Okinawans protest bases after murder linked to former marine

Source:Xinhua Published: 2016/6/21 21:23:01

Tens of thousands of protesters took to the streets of Okinawa in Japan's southernmost prefecture on Sunday to express their ongoing anger at the disproportionate presence of US military personnel on the island and the crimes committed by them, in particular the brutal rape and murder of a local woman by a base-linked worker recently.

The rally took place in a park in Naha, the capital city of Okinawa, and saw around 65,000 protesters united in calling for the withdrawal of the US military on the island and the urgent review over an archaic agreement inked between the US and Japan governing the handling of incidents caused by US military personnel in Japan.

The protesters, the majority of whom were dressed in black in spite of the scorching heat to show their respects for the murdered woman, holding placards and shouting slogans like "US Military Out!" and "How many more crimes will we suffer?" as well as "Relocate the (US) bases outside Okinawa," and chanting like "We want our land back!"

The rally, the biggest organized protest in Okinawa since three US servicemen viciously raped an elementary schoolgirl in 1995, follows the alleged rape, murder and dumping of a 20-year-old local woman by Kenneth Franklin Shinzato, 32, a former US marine.

The accused has not been cooperating with local investigators and investigators have said that Shinzato has remained silent during interrogations since May 20.

Anti-US sentiment is reaching a fever pitch on the island where 75 percent of US bases in Japan are located, with the subtropical island itself accounting for just 1 percent of Japan's total land mass, following the latest rape and murder.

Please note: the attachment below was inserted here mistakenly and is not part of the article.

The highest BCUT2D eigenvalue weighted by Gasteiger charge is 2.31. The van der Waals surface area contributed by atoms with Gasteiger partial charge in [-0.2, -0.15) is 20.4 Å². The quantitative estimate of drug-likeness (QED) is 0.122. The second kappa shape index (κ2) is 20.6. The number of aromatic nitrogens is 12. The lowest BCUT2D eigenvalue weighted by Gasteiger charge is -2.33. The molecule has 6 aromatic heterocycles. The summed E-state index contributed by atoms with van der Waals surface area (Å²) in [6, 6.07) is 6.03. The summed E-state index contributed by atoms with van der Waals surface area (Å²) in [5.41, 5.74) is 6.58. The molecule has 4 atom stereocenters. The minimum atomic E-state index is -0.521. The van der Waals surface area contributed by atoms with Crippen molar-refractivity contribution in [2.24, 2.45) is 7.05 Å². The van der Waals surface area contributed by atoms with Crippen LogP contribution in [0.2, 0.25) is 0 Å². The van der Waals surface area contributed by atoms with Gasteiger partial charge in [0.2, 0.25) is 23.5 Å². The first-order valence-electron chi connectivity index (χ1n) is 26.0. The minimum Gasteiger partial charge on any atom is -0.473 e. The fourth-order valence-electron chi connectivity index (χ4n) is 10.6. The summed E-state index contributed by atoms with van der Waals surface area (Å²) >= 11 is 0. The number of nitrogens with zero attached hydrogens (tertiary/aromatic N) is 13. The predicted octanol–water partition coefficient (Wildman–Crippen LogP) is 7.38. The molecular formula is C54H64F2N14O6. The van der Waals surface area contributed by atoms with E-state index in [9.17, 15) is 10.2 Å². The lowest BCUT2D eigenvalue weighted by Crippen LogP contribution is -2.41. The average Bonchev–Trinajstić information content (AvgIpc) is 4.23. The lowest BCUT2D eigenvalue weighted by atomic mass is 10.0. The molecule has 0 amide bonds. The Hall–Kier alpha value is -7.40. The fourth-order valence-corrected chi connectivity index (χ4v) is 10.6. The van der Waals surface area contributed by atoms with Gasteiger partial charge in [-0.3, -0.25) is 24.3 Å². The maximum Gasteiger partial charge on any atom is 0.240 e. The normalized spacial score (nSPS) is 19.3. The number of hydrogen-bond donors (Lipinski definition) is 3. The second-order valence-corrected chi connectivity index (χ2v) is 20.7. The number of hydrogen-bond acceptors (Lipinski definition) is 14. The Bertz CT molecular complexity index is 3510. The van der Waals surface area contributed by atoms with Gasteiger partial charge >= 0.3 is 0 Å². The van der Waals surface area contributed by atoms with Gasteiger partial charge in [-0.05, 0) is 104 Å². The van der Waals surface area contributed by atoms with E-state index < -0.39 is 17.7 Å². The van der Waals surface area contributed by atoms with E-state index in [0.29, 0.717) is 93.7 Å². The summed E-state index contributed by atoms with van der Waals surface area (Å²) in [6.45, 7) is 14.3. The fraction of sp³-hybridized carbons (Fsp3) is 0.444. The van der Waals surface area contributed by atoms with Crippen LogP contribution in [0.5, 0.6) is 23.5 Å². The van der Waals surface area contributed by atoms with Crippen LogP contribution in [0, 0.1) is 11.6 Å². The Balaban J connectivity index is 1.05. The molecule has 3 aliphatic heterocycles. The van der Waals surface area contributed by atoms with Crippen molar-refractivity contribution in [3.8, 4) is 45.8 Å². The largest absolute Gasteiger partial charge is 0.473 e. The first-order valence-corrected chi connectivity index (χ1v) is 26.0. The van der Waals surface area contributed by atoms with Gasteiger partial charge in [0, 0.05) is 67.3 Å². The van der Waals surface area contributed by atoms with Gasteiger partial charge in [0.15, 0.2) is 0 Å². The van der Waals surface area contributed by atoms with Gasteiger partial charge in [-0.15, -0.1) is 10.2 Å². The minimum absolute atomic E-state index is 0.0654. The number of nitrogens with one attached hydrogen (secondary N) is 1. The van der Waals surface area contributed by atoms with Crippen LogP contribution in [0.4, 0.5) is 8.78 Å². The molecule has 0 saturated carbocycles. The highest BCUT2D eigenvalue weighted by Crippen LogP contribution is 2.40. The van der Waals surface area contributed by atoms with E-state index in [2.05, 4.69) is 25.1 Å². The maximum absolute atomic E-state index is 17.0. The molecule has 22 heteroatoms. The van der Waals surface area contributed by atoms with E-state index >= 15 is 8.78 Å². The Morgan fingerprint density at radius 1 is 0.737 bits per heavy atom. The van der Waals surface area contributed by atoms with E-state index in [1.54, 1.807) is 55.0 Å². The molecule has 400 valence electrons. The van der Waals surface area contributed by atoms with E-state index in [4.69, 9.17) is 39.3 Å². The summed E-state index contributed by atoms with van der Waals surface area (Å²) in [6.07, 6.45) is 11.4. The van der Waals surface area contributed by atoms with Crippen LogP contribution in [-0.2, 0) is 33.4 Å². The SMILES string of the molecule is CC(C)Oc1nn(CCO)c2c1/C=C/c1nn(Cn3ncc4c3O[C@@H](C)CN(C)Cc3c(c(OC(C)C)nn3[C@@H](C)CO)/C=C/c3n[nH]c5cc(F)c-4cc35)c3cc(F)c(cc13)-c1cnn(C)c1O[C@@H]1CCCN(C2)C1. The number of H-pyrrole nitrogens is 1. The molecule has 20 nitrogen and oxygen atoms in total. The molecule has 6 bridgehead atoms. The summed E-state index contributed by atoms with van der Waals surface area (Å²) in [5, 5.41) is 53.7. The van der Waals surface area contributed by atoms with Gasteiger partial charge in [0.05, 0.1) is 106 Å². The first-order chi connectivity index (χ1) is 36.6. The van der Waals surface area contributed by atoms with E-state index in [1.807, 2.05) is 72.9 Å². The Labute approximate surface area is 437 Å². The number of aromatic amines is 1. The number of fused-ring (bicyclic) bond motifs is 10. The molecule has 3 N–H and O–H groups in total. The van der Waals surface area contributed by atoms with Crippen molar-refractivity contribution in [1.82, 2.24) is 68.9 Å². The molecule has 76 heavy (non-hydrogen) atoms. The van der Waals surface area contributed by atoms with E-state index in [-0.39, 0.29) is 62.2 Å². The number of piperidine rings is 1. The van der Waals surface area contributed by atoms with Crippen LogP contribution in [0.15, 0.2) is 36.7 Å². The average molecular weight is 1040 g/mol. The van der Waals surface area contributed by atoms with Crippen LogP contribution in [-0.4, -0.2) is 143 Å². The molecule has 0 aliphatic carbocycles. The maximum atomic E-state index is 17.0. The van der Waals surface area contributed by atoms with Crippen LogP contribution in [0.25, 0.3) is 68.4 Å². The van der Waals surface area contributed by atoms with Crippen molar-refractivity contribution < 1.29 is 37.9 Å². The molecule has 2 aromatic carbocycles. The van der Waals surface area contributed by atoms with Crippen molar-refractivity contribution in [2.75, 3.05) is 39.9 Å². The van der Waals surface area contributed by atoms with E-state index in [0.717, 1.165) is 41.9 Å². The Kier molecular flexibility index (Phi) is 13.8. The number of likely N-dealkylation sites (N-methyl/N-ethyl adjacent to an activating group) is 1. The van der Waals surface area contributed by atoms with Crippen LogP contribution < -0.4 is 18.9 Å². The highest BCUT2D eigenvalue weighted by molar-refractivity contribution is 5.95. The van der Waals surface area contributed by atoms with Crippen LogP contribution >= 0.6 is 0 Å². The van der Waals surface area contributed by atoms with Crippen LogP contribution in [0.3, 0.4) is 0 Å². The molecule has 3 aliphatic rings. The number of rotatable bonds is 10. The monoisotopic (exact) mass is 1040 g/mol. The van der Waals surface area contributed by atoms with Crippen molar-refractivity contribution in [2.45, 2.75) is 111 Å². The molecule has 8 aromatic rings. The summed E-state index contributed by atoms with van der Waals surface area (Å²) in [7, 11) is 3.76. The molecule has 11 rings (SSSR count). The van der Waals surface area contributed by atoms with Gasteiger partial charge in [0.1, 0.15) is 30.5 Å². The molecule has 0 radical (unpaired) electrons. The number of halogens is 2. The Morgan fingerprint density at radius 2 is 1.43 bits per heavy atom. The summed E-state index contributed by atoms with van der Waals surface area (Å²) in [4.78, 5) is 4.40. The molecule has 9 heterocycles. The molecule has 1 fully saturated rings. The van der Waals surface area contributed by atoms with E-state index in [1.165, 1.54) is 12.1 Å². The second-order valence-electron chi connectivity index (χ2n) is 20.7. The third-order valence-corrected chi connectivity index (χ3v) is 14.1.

This crime comes on the heels of a drink driving incident and another account of rape by a serviceperson in a hotel in Naha, as well as the brutal attack by a high-ranking military official on a Japanese female student onboard a commercial flight to Japan.

And the father of the murdered girl has been left devastated and an entire prefecture shocked and worried about their safety.

"Why did it have to be my daughter? Why did she have to be killed?" exclaimed the victim's father in an open letter he read aloud at the protest.

"So as not to have another victim, the people in the prefecture can unite and make it possible for all bases in Okinawa to be removed," the father of the murdered girl urged.

As for Okinawa Governor Takeshi Onaga, a staunch advocate of lessening the burdens of the islanders, and who has tried to block the central government's controversial plans to relocate a US base within the prefecture, he expressed his deepest condemnation of the latest attack during the rally.

The Japan-US Status of Forces Agreement was originally inked in Washington in 1960, and many politicians such as Onaga, along with a substantial proportion of the public, believe it doesn't do enough to hold US personnel who commit crimes to account.

Under the current agreement, US personnel can be granted a great deal of legal autonomy.

While the Japanese court system has jurisdiction over most crimes committed by US service members, if the accused was "acting in official duty," or if the victim was another American, the US justice system is used, not Japan's, despite the location.

The majority of US military personnel are exempt from Japan's visa and passport laws and past offenders have dodged the Japanese legal system by being transferred back to the US before being charged.

Another loophole that exists in the agreement is that unless an offender is arrested outside of a US base by Japanese police or investigators, the US authorities are allowed to retain custody of that individual.

This is a commentary of the Xinhua News Agency.

Posted in: Voices

blog comments powered by Disqus